Epilepsy Talk

Who’s At Fault? | January 12, 2014

Malpractice, negligence, arrogance.  The doctor’s oath of “DO NO HARM,” seems to have been forgotten.

Instead of humane and compassionate treatment, doctors and hospitals are treating epilepsy patients with little or no regard for their condition.

Here are some chilling examples:

A Dearborn doctor falsely diagnosed hundreds of kids with epilepsy and was richly compensated ($350,000 extra!) for “bringing business to the hospital.”  Many of the children were put on dangerous drugs that made them sleepy and in some cases suicidal.

A British man was abused by Christian Brothers, and locked in a mental hospital for 33 years as an epileptic.

A woman in Pittsburgh was handcuffed, shackled and restrained during an epileptic seizure because the police suspected her of being on cocaine.

A hospital in England admitted that a doctor misdiagnosed epilepsy or over-prescribed drugs for 170 children.

A woman had her Dilantin level ramped up – due to erroneous blood tests — and she ended up in a different hospital the next day on life support.

A 5-year-old boy died after being given seven times too much of an anti-epilepsy drug.

It’s interesting that whenever a crime or harm is done to a person with epilepsy, or as soon as the person’s epilepsy becomes known, the accused are veiled in immunity.

Any claims by someone with epilepsy that they have been physically abused are written off or ignored, claiming that the person cannot function properly with their degree of epilepsy, and that additional treatment is necessary to prevent the incident from happening again.

The degree of the outcome is basically irrelevant, from inflicted emotional trauma, to assault and battery, to robbery, kidnapping, rape, and murder.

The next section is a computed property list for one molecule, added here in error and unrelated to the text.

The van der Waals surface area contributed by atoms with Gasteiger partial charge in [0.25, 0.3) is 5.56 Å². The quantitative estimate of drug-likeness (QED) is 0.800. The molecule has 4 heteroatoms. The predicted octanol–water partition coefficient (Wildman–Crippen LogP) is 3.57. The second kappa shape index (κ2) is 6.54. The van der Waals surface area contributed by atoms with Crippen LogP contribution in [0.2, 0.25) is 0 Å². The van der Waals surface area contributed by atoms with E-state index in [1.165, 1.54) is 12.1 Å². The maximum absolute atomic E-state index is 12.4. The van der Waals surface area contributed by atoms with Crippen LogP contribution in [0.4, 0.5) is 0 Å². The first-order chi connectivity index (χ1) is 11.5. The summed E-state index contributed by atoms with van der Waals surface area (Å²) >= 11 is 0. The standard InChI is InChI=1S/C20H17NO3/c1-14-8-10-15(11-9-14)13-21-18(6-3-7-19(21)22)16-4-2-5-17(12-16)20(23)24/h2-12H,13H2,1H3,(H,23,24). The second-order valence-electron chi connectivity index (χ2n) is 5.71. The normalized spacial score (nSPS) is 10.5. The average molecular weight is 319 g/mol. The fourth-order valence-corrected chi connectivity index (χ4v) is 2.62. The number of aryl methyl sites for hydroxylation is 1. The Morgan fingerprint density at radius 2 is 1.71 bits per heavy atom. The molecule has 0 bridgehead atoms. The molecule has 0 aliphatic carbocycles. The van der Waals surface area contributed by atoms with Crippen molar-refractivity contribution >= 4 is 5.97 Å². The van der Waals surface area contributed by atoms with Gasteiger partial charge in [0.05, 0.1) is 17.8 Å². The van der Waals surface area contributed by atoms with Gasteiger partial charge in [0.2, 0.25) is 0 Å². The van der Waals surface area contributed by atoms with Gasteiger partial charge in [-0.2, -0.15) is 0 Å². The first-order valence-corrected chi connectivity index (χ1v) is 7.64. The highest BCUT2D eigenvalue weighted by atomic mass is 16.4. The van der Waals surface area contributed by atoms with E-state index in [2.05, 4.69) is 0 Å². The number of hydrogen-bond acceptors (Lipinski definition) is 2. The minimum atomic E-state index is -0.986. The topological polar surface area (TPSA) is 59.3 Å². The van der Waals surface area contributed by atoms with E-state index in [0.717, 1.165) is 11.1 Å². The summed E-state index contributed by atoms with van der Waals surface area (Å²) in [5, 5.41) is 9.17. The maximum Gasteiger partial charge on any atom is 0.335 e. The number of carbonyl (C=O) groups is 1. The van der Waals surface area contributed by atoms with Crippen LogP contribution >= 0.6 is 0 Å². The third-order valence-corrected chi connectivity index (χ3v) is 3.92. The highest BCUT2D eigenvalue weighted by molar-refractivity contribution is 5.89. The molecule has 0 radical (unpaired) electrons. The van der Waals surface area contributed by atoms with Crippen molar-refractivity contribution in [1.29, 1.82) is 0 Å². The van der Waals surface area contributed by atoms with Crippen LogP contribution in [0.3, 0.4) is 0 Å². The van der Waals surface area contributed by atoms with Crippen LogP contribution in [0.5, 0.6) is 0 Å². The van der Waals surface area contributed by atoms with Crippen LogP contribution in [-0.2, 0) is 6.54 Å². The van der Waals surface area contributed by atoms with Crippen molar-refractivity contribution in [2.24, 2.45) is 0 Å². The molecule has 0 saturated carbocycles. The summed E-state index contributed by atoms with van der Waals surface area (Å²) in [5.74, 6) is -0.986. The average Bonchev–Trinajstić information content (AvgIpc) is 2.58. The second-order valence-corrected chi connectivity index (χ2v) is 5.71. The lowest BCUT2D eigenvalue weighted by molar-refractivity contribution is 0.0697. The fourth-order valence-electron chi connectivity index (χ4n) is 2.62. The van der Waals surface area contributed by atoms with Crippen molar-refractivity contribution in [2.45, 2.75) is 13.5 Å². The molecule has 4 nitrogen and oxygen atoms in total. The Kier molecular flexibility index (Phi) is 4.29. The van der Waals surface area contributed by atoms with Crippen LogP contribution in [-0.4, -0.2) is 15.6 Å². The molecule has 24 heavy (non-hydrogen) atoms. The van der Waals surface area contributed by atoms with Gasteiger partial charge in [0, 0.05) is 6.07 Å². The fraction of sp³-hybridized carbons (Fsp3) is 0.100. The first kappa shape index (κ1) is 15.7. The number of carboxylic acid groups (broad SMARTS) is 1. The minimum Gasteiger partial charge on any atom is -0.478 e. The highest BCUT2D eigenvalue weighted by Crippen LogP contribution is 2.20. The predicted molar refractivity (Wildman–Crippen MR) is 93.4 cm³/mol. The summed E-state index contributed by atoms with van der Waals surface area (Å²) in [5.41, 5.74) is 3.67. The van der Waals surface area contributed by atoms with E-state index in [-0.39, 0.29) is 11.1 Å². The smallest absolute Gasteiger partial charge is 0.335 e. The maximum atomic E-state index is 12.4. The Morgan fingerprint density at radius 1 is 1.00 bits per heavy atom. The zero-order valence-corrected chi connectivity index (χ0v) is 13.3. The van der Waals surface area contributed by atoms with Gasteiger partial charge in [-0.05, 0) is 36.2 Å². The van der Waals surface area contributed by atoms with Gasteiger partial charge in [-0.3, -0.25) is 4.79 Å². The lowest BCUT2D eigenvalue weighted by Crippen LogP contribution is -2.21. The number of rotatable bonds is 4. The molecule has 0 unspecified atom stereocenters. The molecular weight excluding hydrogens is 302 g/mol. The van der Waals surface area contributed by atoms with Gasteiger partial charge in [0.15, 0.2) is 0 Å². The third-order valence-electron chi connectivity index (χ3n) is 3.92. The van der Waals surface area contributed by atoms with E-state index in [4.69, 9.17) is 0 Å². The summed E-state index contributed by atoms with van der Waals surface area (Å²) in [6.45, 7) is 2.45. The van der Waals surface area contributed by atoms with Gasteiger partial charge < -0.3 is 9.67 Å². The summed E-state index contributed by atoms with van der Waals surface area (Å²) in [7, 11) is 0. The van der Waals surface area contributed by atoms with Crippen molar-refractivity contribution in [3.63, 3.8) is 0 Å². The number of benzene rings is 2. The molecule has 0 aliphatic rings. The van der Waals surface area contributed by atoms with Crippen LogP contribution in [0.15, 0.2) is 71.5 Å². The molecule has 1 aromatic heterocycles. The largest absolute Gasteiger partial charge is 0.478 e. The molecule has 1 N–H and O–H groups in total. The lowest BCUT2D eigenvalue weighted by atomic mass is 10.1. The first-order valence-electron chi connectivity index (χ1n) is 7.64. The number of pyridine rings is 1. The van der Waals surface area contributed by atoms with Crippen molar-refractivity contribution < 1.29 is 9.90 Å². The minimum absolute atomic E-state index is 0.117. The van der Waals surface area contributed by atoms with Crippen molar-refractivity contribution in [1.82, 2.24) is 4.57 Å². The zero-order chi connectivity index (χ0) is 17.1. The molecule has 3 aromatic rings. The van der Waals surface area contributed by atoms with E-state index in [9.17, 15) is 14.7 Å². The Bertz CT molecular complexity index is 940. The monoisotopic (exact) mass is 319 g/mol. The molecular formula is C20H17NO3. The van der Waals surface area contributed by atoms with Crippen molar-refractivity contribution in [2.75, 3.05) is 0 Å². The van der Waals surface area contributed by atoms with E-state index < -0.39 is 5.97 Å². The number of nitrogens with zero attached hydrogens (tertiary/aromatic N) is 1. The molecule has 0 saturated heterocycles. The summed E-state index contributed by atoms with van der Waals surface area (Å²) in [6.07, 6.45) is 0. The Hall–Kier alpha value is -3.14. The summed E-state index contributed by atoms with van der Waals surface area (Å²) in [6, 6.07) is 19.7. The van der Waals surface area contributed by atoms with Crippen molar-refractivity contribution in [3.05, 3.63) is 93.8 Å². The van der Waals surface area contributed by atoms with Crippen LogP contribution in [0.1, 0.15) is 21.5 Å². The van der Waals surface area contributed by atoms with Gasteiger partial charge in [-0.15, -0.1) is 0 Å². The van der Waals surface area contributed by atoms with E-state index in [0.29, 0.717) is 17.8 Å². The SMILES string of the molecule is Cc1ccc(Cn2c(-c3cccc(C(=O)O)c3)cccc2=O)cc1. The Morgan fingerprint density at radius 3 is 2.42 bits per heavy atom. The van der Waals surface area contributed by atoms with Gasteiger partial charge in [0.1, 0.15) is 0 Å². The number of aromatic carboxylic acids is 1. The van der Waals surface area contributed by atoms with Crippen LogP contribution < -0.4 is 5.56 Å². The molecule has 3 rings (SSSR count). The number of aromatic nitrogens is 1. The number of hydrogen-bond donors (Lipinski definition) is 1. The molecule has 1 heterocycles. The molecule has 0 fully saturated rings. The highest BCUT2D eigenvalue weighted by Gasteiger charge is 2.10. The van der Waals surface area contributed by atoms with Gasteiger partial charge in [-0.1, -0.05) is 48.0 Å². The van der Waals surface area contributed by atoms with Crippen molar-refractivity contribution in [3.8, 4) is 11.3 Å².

And, to add insult to injury, people with epilepsy experience these atrocities at a much higher frequency, because they are regarded as having something “wrong” with them. 

The results of the harm will most likely be often written off because the person had epilepsy. Therefore they don’t “count.”

Even the number of witnesses, the degree of evidence, and the presence of law enforcement officials are basically irrelevant.  Most people tend to turn their heads and pretend nothing happened.

Well-documented cases with complete sets of video, don’t sustain punishment, legal action, correction, change in policy or even change in protocol.

And so the blame goes to the victim.  (Are they insinuating that we’re all nuts?)

This resulting denial of “equal protection under the law” is an additional abuse. 

It’s sad to know, the very “authorities’ who swore to protect, serve and save our lives, can be as deadly as the epileptic seizures we are forced to live with, everyday.